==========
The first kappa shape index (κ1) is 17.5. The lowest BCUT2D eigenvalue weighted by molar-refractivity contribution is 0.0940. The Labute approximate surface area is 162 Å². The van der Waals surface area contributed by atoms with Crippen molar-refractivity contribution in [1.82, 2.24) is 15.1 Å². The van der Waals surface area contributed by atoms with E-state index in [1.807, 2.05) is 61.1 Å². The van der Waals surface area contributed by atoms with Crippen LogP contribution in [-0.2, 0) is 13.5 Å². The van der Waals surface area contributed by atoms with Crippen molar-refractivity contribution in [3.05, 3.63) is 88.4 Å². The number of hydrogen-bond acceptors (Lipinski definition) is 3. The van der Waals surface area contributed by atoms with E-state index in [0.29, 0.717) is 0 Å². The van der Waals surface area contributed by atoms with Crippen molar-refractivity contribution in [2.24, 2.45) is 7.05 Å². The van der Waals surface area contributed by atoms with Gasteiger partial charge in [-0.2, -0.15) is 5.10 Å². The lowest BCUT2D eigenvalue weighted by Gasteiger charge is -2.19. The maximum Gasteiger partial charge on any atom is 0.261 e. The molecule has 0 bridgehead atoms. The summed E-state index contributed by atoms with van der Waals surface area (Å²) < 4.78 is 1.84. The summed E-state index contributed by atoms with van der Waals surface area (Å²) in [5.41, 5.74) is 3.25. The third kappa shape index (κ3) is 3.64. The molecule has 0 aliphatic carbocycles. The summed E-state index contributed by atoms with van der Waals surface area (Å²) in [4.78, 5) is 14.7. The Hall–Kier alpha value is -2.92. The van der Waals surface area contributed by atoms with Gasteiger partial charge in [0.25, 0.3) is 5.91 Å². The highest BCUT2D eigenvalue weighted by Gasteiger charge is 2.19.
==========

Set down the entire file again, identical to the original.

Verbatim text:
The first kappa shape index (κ1) is 17.5. The lowest BCUT2D eigenvalue weighted by molar-refractivity contribution is 0.0940. The Labute approximate surface area is 162 Å². The van der Waals surface area contributed by atoms with Crippen molar-refractivity contribution in [1.82, 2.24) is 15.1 Å². The van der Waals surface area contributed by atoms with E-state index in [1.807, 2.05) is 61.1 Å². The van der Waals surface area contributed by atoms with Crippen LogP contribution in [-0.2, 0) is 13.5 Å². The van der Waals surface area contributed by atoms with Crippen molar-refractivity contribution in [3.05, 3.63) is 88.4 Å². The number of hydrogen-bond acceptors (Lipinski definition) is 3. The van der Waals surface area contributed by atoms with E-state index in [0.29, 0.717) is 0 Å². The van der Waals surface area contributed by atoms with Crippen molar-refractivity contribution in [2.24, 2.45) is 7.05 Å². The van der Waals surface area contributed by atoms with Gasteiger partial charge in [-0.2, -0.15) is 5.10 Å². The lowest BCUT2D eigenvalue weighted by Gasteiger charge is -2.19. The maximum Gasteiger partial charge on any atom is 0.261 e. The molecule has 0 bridgehead atoms. The summed E-state index contributed by atoms with van der Waals surface area (Å²) < 4.78 is 1.84. The summed E-state index contributed by atoms with van der Waals surface area (Å²) in [5.41, 5.74) is 3.25. The third kappa shape index (κ3) is 3.64. The molecule has 0 aliphatic carbocycles. The summed E-state index contributed by atoms with van der Waals surface area (Å²) in [4.78, 5) is 14.7. The Hall–Kier alpha value is -2.92. The van der Waals surface area contributed by atoms with Gasteiger partial charge in [0.25, 0.3) is 5.91 Å². The highest BCUT2D eigenvalue weighted by Gasteiger charge is 2.19.